[Newbies] Re: Explorer and MessageTally [was: remembering variables]

nicolas cellier ncellier at ifrance.com
Thu Jun 5 22:19:12 UTC 2008

Herbert König a écrit :
> Hello Klaus,
> KDW> Yes, MessageTally does that for you: a tree of message sends. From the Spy
> KDW> results, you can select a class and browse it for more details, or a
> KDW> method and browse its senders or implementors for more details.
> interesting idea to use it this way! But MessageTally IMHO only shows
> what it finds on the stack when it peeks. So it can miss some methods
> running seldom and quick.
> So you can do MessageTally>>tallySends: [your tallied block] which
> uses the simulator (sloow!!) but gets you everything.
> And to be real useful with long class names and deeply nested sends
> one might have to patch some of the class side methods of MessageTally
> in the defaults category.
> After looking I see it has become better with 3.9 so the latter
> applies only for 3.8 and older.

Another possibility well beyond beginners list is the opposite, when you 
want to trace senders call stack rather than sent call tree.

The idea is like putting a halt in a method and debugging, but instead 
of putting a halt, you raise (signal) a Notification in the method(s) 
you want to trace, and instead of a debugger at each send occurence, you 
open a MessageTally for tracing the call stacks of the overall sends.

Create a subclass of Notification for that purpose, say 
YourNotification, and put the sentence:
	YourNotification signal.
in every method or block you want to trace.
You can of course raise YourNotification conditionally like say:
	yourConditionsAreFulfilled ifTrue: [YourNotification signal].

Then trap and tally YourNotification with this little code snippet
(As demonstrated at http://bugs.squeak.org/view.php?id=6755 I used it 
with EndOfStream):

"INITIALIZE THE TALLY (that is hackish)"
tally := MessageTally new.
tally spyEvery: 100 on: ['em ezilaitini ot si siht' reverse].
tally class: World class method: World class>>#doOneCycle.

tallyEnd := false.
[(Delay forSeconds: 300) wait. tallyEnd := true] fork.

[[World doOneCycle. Processor yield. tallyEnd] whileFalse]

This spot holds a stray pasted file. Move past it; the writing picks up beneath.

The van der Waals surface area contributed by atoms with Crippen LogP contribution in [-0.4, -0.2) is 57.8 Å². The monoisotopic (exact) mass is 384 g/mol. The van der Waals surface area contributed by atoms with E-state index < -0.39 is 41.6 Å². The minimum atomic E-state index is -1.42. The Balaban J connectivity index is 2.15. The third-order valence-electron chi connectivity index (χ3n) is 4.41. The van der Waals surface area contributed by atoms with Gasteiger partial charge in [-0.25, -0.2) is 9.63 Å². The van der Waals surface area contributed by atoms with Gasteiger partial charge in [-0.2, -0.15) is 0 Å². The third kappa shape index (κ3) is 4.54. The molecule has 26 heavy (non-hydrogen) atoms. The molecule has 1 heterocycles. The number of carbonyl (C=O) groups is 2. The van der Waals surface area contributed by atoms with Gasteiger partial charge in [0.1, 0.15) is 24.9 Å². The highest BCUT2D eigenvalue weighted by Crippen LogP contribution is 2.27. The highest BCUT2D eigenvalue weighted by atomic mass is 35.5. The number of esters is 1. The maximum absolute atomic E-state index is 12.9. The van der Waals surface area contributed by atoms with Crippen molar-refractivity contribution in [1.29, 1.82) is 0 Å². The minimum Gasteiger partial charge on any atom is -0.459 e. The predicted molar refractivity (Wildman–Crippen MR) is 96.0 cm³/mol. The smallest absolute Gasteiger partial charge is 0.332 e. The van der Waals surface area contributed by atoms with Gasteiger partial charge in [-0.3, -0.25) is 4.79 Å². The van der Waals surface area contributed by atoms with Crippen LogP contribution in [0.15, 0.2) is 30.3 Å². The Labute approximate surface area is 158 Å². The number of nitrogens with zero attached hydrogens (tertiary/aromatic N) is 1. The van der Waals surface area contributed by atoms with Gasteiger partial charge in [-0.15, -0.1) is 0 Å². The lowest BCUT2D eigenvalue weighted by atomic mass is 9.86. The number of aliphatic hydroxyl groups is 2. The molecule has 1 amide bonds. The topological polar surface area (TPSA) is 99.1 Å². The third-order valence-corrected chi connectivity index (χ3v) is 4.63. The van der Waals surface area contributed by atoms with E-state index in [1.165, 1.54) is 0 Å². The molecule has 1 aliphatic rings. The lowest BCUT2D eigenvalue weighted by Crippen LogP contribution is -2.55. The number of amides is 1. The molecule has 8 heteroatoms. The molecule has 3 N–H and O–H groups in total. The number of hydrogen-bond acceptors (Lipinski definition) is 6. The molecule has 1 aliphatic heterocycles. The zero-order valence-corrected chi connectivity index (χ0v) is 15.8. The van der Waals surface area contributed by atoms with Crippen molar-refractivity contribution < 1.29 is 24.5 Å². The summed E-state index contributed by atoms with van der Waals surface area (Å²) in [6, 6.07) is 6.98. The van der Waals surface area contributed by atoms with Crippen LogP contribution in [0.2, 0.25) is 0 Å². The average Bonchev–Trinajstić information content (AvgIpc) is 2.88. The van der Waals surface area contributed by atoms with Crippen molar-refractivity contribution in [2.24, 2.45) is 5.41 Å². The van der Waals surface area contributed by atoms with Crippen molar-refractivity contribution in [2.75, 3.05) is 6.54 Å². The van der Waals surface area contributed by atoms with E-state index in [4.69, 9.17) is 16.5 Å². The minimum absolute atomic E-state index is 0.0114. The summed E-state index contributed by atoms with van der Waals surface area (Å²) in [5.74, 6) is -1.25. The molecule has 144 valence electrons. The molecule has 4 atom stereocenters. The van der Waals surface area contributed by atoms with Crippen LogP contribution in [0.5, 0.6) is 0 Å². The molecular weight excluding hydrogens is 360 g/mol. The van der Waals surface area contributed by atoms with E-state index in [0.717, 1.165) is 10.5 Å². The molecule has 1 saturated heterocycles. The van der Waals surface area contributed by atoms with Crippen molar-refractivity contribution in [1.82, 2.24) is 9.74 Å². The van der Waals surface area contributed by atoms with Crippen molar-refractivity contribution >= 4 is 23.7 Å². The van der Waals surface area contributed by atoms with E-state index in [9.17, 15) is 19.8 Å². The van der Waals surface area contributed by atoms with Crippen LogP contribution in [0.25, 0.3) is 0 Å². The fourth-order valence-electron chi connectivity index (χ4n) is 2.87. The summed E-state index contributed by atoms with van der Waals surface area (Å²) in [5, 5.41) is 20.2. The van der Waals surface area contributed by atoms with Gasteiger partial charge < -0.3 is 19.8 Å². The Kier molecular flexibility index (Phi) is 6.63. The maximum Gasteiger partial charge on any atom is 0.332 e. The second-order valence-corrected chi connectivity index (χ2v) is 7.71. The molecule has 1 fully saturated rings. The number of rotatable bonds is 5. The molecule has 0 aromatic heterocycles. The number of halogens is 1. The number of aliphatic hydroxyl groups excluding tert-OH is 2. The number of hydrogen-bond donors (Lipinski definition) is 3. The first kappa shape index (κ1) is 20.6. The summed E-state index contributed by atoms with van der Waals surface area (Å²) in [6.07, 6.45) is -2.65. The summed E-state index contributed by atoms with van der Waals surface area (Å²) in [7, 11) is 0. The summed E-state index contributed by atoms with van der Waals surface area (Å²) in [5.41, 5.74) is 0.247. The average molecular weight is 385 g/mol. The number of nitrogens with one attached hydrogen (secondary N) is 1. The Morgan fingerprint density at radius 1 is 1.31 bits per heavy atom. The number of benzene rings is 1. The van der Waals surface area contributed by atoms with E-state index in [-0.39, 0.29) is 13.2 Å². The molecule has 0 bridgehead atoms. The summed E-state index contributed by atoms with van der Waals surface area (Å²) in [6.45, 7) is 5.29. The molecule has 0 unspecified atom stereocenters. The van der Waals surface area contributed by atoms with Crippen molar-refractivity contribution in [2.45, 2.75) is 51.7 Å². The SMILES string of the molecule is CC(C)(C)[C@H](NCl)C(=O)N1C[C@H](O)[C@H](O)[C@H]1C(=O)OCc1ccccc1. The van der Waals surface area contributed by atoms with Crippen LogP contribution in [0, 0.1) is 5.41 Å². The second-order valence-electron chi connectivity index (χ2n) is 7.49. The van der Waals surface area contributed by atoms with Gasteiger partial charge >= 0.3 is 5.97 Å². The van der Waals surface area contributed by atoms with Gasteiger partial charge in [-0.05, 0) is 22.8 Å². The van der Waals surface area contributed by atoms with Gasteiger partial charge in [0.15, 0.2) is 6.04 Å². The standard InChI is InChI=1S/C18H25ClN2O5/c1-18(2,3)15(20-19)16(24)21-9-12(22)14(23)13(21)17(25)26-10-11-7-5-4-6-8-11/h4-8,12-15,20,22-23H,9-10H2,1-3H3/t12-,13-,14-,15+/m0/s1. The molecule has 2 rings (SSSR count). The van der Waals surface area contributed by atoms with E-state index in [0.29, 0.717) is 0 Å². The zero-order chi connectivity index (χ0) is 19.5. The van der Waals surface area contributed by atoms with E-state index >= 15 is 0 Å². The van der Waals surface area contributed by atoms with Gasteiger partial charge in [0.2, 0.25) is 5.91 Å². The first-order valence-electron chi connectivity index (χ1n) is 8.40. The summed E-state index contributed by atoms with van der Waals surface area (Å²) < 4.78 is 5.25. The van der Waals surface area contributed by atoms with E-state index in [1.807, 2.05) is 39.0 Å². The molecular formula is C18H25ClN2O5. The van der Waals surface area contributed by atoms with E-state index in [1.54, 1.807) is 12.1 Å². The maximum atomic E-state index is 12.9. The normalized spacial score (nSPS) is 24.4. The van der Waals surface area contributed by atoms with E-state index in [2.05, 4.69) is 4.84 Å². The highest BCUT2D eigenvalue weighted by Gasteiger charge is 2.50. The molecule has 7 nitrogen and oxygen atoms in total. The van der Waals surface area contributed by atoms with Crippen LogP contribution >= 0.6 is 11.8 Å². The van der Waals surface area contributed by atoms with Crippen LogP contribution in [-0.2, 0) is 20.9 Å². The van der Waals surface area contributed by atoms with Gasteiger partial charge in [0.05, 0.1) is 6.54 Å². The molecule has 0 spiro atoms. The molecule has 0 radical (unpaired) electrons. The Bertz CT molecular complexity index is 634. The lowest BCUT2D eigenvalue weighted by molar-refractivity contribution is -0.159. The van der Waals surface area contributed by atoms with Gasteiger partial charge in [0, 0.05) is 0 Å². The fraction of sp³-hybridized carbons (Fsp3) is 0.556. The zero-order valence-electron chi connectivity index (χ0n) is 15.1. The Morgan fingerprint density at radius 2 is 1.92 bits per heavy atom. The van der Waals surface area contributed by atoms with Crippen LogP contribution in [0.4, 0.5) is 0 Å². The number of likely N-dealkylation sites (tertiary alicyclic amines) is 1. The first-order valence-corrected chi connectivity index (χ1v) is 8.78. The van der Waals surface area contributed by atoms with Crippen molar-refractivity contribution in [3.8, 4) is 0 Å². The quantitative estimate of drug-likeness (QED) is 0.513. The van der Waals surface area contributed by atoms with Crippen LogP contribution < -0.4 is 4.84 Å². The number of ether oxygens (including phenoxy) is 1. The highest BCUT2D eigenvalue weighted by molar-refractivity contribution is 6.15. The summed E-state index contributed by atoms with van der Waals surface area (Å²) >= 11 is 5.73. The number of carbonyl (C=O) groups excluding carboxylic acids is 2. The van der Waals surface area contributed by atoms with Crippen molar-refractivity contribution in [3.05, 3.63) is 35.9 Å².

on: YourNotification
         do: [:exc | tally tally: exc signalerContext by: 1.
             exc resume].

(StringHolder new contents:
         (String streamContents: [:s | tally report: s]))
     openLabel: 'YourNotification Spy Results'.
tally close.

You put the code snippet in a workspace and execute it (DoIt).
Thanks to [World doOneCycle] emulation this enables you to run any 
activity you like during the 300 seconds duration including interactive 
and graphical activity but also running some SUnit tests cases if you 
want to.

Thanks to YourNotification Exception handling, the tally will catch each 
and every send to the method(s) of interest (where you raised 
YourNotification), rather than randomly analyze callStack every few 

Some core or UI activity are really impossible to debug with a halt and 
step by step processing in debugger, in which case this hack is usefull. 
(like tracing a Font or a Morphic bug / see 
http://bugs.squeak.org/view.php?id=1035 or 
http://bugs.squeak.org/view.php?id=2084 for example).

Of course, you do not catch each and every possible send of the 
method(s), but only actual send you triggered by your selected activity.
It's complementary to browsing activity when polymorphism makes it 
complex to track...

You can change the 300 seconds timer at will, or end the tally manually 
by executing tallyEnd := true with a doIt in the same workspace rather 
than forking a timer...

If you omit the final tally close, you can also cumulate tallies by 
rearming the timer and tally block (simply doIt!).

Though i tried to be didactic, I know this hack might be just too much 
for this list, but isn't it amazingly clear and powerful what you can do 
with Smalltalk in a few lines?
Just invent your own variations...


More information about the Beginners mailing list